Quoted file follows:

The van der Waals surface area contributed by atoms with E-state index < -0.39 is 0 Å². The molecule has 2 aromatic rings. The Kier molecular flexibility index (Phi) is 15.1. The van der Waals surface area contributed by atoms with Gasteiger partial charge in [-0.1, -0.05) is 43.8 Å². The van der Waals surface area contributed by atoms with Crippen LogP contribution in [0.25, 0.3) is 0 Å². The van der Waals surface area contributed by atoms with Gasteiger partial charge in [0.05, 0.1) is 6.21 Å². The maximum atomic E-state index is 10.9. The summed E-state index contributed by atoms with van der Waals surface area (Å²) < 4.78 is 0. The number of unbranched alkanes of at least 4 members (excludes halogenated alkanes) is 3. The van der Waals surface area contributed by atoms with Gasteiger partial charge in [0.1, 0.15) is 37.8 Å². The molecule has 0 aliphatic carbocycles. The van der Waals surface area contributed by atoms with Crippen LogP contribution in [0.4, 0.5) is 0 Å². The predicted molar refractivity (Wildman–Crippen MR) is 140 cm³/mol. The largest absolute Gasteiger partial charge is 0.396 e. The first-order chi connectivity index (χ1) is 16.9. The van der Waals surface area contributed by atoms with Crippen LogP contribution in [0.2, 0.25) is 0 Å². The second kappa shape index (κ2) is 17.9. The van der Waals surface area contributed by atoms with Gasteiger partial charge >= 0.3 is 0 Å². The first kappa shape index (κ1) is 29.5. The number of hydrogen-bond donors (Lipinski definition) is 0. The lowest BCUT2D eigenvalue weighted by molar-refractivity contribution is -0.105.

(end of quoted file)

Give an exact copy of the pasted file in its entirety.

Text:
The van der Waals surface area contributed by atoms with E-state index < -0.39 is 0 Å². The molecule has 2 aromatic rings. The Kier molecular flexibility index (Phi) is 15.1. The van der Waals surface area contributed by atoms with Gasteiger partial charge in [-0.1, -0.05) is 43.8 Å². The van der Waals surface area contributed by atoms with Crippen LogP contribution in [0.25, 0.3) is 0 Å². The van der Waals surface area contributed by atoms with Gasteiger partial charge in [0.05, 0.1) is 6.21 Å². The maximum atomic E-state index is 10.9. The summed E-state index contributed by atoms with van der Waals surface area (Å²) < 4.78 is 0. The number of unbranched alkanes of at least 4 members (excludes halogenated alkanes) is 3. The van der Waals surface area contributed by atoms with Gasteiger partial charge in [0.1, 0.15) is 37.8 Å². The molecule has 0 aliphatic carbocycles. The van der Waals surface area contributed by atoms with Crippen LogP contribution in [0.4, 0.5) is 0 Å². The predicted molar refractivity (Wildman–Crippen MR) is 140 cm³/mol. The largest absolute Gasteiger partial charge is 0.396 e. The first-order chi connectivity index (χ1) is 16.9. The van der Waals surface area contributed by atoms with Crippen LogP contribution in [0.2, 0.25) is 0 Å². The second kappa shape index (κ2) is 17.9. The van der Waals surface area contributed by atoms with Gasteiger partial charge >= 0.3 is 0 Å². The first kappa shape index (κ1) is 29.5. The number of hydrogen-bond donors (Lipinski definition) is 0. The lowest BCUT2D eigenvalue weighted by molar-refractivity contribution is -0.105.